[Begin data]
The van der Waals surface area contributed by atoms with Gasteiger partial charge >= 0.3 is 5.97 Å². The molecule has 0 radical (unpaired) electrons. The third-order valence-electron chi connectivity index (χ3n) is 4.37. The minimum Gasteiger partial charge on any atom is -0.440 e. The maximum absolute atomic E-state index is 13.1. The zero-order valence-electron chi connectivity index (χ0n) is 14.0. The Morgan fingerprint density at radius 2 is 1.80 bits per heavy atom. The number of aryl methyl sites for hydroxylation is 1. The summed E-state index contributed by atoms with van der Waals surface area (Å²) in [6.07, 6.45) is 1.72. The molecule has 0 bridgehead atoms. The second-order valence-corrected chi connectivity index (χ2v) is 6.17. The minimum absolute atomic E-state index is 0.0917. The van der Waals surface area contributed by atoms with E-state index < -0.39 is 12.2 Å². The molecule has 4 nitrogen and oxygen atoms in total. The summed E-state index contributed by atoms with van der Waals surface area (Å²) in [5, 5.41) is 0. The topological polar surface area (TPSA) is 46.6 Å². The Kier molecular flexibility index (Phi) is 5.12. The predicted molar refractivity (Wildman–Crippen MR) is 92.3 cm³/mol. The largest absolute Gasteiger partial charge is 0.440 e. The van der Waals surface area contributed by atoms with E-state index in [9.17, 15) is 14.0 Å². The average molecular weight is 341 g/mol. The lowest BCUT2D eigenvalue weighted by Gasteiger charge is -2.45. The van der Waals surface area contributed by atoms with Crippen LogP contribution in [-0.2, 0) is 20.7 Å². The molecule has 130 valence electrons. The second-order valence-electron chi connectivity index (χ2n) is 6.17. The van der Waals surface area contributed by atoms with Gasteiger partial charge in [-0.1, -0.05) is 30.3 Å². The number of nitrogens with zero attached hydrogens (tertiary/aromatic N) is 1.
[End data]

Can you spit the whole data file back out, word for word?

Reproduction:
The van der Waals surface area contributed by atoms with Gasteiger partial charge >= 0.3 is 5.97 Å². The molecule has 0 radical (unpaired) electrons. The third-order valence-electron chi connectivity index (χ3n) is 4.37. The minimum Gasteiger partial charge on any atom is -0.440 e. The maximum absolute atomic E-state index is 13.1. The zero-order valence-electron chi connectivity index (χ0n) is 14.0. The Morgan fingerprint density at radius 2 is 1.80 bits per heavy atom. The number of aryl methyl sites for hydroxylation is 1. The summed E-state index contributed by atoms with van der Waals surface area (Å²) in [6.07, 6.45) is 1.72. The molecule has 0 bridgehead atoms. The second-order valence-corrected chi connectivity index (χ2v) is 6.17. The minimum absolute atomic E-state index is 0.0917. The van der Waals surface area contributed by atoms with E-state index < -0.39 is 12.2 Å². The molecule has 4 nitrogen and oxygen atoms in total. The summed E-state index contributed by atoms with van der Waals surface area (Å²) in [5, 5.41) is 0. The topological polar surface area (TPSA) is 46.6 Å². The Kier molecular flexibility index (Phi) is 5.12. The predicted molar refractivity (Wildman–Crippen MR) is 92.3 cm³/mol. The largest absolute Gasteiger partial charge is 0.440 e. The van der Waals surface area contributed by atoms with E-state index in [9.17, 15) is 14.0 Å². The average molecular weight is 341 g/mol. The lowest BCUT2D eigenvalue weighted by Gasteiger charge is -2.45. The van der Waals surface area contributed by atoms with Crippen LogP contribution in [-0.2, 0) is 20.7 Å². The molecule has 130 valence electrons. The second-order valence-electron chi connectivity index (χ2n) is 6.17. The van der Waals surface area contributed by atoms with Gasteiger partial charge in [-0.1, -0.05) is 30.3 Å². The number of nitrogens with zero attached hydrogens (tertiary/aromatic N) is 1.